Report Urges Maryland Climate Action, Highlights Economic Incentives

Maryland’s Commission on Climate Change is urging comprehensive
action
to
reduce air pollution, prepare for a warming climate and get ready for rising
water along the region’s vulnerable coastline.

In a new report, the commission emphasizes the
incentive of a potential $2 billion economic benefit to Maryland, if the state
follows the report’s recommendations. An International Center for Sustainable
Development study found that Maryland could create between 144,000 and 326,000
"
green collar" and research and development
jobs.

The report’s 42 greenhouse gas reduction recommendations include
tighter restrictions on coastline development because of sea level rise risks, new power generation
standards, and stricter building codes for development.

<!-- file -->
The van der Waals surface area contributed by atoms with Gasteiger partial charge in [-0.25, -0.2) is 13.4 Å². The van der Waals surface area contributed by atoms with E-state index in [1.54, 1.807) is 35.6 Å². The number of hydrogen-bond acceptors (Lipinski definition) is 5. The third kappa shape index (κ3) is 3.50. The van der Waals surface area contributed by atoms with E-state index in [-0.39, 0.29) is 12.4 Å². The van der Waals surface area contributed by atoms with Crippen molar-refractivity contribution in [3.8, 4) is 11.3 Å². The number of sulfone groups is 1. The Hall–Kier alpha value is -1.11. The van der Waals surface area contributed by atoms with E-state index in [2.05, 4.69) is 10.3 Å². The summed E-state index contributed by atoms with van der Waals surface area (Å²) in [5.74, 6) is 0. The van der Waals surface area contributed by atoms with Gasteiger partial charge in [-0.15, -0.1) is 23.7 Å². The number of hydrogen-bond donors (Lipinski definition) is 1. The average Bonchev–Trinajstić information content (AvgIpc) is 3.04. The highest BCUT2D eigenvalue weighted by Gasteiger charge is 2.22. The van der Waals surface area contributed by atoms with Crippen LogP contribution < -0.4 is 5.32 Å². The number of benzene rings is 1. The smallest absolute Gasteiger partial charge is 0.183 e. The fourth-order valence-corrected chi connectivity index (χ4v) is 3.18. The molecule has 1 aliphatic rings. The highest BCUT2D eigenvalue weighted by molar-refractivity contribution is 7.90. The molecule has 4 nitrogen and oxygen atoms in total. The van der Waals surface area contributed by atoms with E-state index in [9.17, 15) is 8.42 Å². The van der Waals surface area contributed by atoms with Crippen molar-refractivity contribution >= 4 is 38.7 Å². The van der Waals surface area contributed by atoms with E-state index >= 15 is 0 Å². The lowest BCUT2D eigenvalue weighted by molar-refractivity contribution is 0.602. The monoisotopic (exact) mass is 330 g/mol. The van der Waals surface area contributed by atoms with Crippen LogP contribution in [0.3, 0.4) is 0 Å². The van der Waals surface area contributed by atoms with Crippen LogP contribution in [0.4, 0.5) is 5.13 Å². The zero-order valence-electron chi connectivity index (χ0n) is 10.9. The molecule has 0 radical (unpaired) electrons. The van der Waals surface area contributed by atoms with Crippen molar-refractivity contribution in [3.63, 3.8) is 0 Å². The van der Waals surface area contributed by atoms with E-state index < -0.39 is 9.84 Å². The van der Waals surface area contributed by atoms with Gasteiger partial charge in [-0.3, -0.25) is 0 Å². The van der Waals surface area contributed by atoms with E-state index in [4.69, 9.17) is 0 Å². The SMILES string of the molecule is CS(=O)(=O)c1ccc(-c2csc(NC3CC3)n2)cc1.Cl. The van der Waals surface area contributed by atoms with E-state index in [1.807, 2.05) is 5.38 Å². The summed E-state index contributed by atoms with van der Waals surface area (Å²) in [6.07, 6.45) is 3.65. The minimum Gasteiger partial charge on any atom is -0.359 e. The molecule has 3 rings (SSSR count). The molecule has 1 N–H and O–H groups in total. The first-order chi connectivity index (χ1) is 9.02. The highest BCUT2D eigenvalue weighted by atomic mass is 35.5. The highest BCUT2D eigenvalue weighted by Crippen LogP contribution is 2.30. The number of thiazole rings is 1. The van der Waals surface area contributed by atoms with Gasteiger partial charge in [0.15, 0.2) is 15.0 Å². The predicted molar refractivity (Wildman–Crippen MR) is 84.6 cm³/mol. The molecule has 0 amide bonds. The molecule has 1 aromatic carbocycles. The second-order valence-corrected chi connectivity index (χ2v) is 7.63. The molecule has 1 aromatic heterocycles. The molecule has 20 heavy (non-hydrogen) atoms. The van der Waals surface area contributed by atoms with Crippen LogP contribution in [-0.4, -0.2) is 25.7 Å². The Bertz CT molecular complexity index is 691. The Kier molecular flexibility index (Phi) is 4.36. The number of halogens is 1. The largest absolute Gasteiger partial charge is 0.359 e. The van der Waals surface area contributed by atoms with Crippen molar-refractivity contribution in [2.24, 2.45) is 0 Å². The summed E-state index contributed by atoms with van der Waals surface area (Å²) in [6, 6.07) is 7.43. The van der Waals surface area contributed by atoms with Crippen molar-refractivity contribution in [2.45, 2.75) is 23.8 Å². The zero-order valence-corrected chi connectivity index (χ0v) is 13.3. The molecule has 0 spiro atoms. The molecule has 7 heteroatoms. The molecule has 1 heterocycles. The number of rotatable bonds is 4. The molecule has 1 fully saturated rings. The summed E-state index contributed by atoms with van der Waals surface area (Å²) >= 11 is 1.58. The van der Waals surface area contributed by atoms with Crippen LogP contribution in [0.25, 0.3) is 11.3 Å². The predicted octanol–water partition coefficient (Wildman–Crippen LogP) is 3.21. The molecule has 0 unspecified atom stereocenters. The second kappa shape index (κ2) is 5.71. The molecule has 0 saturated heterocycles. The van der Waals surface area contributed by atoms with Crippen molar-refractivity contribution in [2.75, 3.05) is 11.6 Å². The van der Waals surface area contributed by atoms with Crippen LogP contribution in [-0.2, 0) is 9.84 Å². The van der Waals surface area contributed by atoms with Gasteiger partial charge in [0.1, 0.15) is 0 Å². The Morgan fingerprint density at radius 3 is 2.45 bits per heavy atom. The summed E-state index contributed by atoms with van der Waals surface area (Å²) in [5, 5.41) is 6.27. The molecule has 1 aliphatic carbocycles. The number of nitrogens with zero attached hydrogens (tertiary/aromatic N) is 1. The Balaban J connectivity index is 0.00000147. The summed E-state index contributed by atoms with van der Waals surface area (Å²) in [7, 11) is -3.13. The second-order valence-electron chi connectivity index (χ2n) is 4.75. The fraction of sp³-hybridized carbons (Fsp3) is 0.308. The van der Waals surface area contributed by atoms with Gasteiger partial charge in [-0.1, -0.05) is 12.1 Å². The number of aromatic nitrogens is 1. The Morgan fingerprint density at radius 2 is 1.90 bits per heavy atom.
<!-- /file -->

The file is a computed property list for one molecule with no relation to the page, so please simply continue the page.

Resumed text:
The report shows
"that aggressive pollution targets are possible and good for the state, not only
environmentally, but economically…We can get it done this year," said Brad
Heavner, state director of Environment Maryland.

Society has incurred
"considerable costs," the panel argues, from past decisions that were "not in
sync with past and present climate conditions…These costs are likely to
increase as climate change accelerates." The benefits of warming temperatures
are fleeting, the commission said, while "the costs of
inaction
are
likely to stay and increase."

Neighboring Virginia is
also a low-lying state at risk of the potential effects of climate change. "We
have 3,500 miles of coastline and tidal shoreline [where] we have literally
hundreds of billions of dollars of military, commercial and industrial
infrastructure. We need to be concerned about that." L. Preston Bryant Jr.,
Virginia’s secretary of natural resources and chairman of the climate
commission, told the
Washington Post.

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